Sun-Diamond involved a challenge to a popular prosecution theory at the time known as a “status gratuity.” Prosecutors had charged the Sun-Diamond co-op with providing a series of gratuities to the Secretary of Agriculture Mike Espy, including luggage, a crystal vase, and tickets to the U.S. Open. Although the indictment identified matters pending before Espy that were of interest to Sun-Diamond, it did not link any of the gifts to any particular act by Espy. Instead, it charged that by providing a stream of gifts, Sun-Diamond was seeking to build up a reservoir of good will with Espy in the hopes that he might look favorably upon their interests down the road. Prosecutors argued that a gratuity could be based simply on a public official’s status and ability to exercise power on behalf of the gratuity-giver.

The Supreme Court disagreed. It noted that the language of section 201 requires that a gratuity be given “for or because of any official act.” That means, the Court held, that a particular gratuity must be directly linked to a particular official act by the public official. Simply providing a series of gifts to curry favor with the official of because of the official’s status or position is not sufficient.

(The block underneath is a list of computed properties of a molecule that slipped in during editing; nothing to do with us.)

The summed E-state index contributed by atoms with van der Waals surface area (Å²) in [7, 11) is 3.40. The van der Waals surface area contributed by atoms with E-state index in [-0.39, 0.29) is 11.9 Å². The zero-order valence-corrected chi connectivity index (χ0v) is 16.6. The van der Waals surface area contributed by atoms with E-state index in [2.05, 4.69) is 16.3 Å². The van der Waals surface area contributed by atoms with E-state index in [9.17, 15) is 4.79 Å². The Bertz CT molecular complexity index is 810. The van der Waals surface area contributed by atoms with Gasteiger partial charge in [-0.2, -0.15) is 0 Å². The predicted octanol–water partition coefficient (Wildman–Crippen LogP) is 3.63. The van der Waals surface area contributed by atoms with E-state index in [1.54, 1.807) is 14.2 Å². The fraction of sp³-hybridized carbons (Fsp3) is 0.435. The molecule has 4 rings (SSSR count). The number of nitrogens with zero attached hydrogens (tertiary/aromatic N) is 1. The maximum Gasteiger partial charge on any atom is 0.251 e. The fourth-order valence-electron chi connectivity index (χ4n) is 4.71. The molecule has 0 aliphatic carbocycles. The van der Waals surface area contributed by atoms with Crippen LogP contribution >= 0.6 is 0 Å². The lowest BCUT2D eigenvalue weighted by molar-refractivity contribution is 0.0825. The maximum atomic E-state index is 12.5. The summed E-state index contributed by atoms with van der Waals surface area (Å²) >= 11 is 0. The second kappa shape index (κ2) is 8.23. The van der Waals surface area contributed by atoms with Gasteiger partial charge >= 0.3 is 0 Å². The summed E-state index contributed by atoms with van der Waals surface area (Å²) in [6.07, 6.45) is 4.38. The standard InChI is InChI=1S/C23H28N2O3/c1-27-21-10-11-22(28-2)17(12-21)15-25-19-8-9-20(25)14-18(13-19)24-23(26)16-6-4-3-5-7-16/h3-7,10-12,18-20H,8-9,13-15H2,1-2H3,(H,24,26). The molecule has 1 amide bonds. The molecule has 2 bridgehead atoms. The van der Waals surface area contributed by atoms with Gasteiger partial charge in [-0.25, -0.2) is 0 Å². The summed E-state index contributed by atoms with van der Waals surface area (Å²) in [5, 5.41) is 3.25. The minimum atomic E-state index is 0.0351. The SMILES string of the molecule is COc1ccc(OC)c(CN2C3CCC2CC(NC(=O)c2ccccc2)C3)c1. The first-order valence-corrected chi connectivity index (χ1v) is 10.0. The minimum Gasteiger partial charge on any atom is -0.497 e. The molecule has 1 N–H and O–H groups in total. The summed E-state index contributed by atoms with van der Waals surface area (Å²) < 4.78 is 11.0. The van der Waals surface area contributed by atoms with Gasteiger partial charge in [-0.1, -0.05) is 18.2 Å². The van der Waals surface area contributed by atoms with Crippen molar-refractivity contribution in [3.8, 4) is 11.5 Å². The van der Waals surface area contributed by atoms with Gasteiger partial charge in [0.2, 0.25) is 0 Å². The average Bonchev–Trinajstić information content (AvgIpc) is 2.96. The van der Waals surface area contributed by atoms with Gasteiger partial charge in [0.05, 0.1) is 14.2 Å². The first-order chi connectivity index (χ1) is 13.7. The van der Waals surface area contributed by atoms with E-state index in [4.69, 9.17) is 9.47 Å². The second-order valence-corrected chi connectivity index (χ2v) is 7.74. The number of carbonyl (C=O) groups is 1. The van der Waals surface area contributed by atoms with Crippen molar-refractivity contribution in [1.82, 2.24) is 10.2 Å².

A common pattern of corruption involves a politician and a donor with a long-term, “you scratch my back, I’ll scratch yours” relationship. The donor provides the politician with personal gifts over the years, and the politician takes various steps to help the donor as the need arises. The donor effectively has the politician “on retainer,” expecting that, when needed, the politician will act to benefit the donor. Most would consider such a relationship to be corrupt; the official is acting not in the public interest but in order to reward the person providing the secret gifts.

After Sun-Diamond, prosecutors can no longer charge gratuities based solely on such a relationship but must prove beyond a reasonable doubt that a particular gift was linked to a specific official act. Rather than proving gratuities based on corrupt long-term relationships, they must prove specific corrupt transactions. In a long-term relationship involving a series of gifts and acts over time, making such a precise correlation may be impossible.

Cases like Skilling have made it too difficult to prosecute public corruption

Former Enron CEO Jeff Skilling